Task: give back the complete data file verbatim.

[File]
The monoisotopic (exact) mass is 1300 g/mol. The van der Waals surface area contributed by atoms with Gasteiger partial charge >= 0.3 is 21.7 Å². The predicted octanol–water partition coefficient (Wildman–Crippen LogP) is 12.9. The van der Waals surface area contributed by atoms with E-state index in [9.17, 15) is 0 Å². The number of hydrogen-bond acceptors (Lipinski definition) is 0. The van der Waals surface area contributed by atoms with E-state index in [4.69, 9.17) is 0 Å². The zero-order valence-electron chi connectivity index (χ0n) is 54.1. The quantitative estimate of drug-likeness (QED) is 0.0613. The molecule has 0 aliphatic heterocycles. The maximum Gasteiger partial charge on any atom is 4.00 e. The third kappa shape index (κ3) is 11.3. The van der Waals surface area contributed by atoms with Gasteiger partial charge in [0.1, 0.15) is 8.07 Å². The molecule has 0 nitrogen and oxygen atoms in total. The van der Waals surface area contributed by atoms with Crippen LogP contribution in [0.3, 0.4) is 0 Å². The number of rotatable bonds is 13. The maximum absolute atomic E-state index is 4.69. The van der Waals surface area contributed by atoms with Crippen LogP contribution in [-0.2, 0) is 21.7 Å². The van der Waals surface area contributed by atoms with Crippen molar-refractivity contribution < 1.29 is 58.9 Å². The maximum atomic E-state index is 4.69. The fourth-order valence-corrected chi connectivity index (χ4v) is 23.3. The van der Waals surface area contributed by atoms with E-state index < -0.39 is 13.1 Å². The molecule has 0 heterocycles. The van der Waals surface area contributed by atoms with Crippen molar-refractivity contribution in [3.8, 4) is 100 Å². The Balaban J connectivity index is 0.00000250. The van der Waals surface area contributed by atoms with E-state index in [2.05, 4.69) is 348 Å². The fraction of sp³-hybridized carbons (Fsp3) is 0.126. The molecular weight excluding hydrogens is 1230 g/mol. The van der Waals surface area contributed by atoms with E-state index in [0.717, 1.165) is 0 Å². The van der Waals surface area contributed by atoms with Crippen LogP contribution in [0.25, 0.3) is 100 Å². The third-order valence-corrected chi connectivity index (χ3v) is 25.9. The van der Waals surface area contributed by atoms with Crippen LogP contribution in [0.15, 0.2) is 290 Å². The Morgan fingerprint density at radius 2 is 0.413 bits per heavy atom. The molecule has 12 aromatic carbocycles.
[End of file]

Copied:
The monoisotopic (exact) mass is 1300 g/mol. The van der Waals surface area contributed by atoms with Gasteiger partial charge >= 0.3 is 21.7 Å². The predicted octanol–water partition coefficient (Wildman–Crippen LogP) is 12.9. The van der Waals surface area contributed by atoms with E-state index in [9.17, 15) is 0 Å². The number of hydrogen-bond acceptors (Lipinski definition) is 0. The van der Waals surface area contributed by atoms with E-state index in [4.69, 9.17) is 0 Å². The zero-order valence-electron chi connectivity index (χ0n) is 54.1. The quantitative estimate of drug-likeness (QED) is 0.0613. The molecule has 0 aliphatic heterocycles. The maximum Gasteiger partial charge on any atom is 4.00 e. The third kappa shape index (κ3) is 11.3. The van der Waals surface area contributed by atoms with Gasteiger partial charge in [0.1, 0.15) is 8.07 Å². The molecule has 0 nitrogen and oxygen atoms in total. The van der Waals surface area contributed by atoms with Crippen LogP contribution in [0.3, 0.4) is 0 Å². The number of rotatable bonds is 13. The maximum absolute atomic E-state index is 4.69. The van der Waals surface area contributed by atoms with Crippen LogP contribution in [-0.2, 0) is 21.7 Å². The van der Waals surface area contributed by atoms with Crippen molar-refractivity contribution < 1.29 is 58.9 Å². The maximum atomic E-state index is 4.69. The fourth-order valence-corrected chi connectivity index (χ4v) is 23.3. The van der Waals surface area contributed by atoms with E-state index < -0.39 is 13.1 Å². The molecule has 0 heterocycles. The van der Waals surface area contributed by atoms with Crippen molar-refractivity contribution in [3.8, 4) is 100 Å². The Balaban J connectivity index is 0.00000250. The van der Waals surface area contributed by atoms with E-state index in [2.05, 4.69) is 348 Å². The fraction of sp³-hybridized carbons (Fsp3) is 0.126. The molecular weight excluding hydrogens is 1230 g/mol. The van der Waals surface area contributed by atoms with E-state index in [0.717, 1.165) is 0 Å². The van der Waals surface area contributed by atoms with Crippen LogP contribution in [0.25, 0.3) is 100 Å². The third-order valence-corrected chi connectivity index (χ3v) is 25.9. The van der Waals surface area contributed by atoms with Crippen LogP contribution in [0.15, 0.2) is 290 Å². The Morgan fingerprint density at radius 2 is 0.413 bits per heavy atom. The molecule has 12 aromatic carbocycles.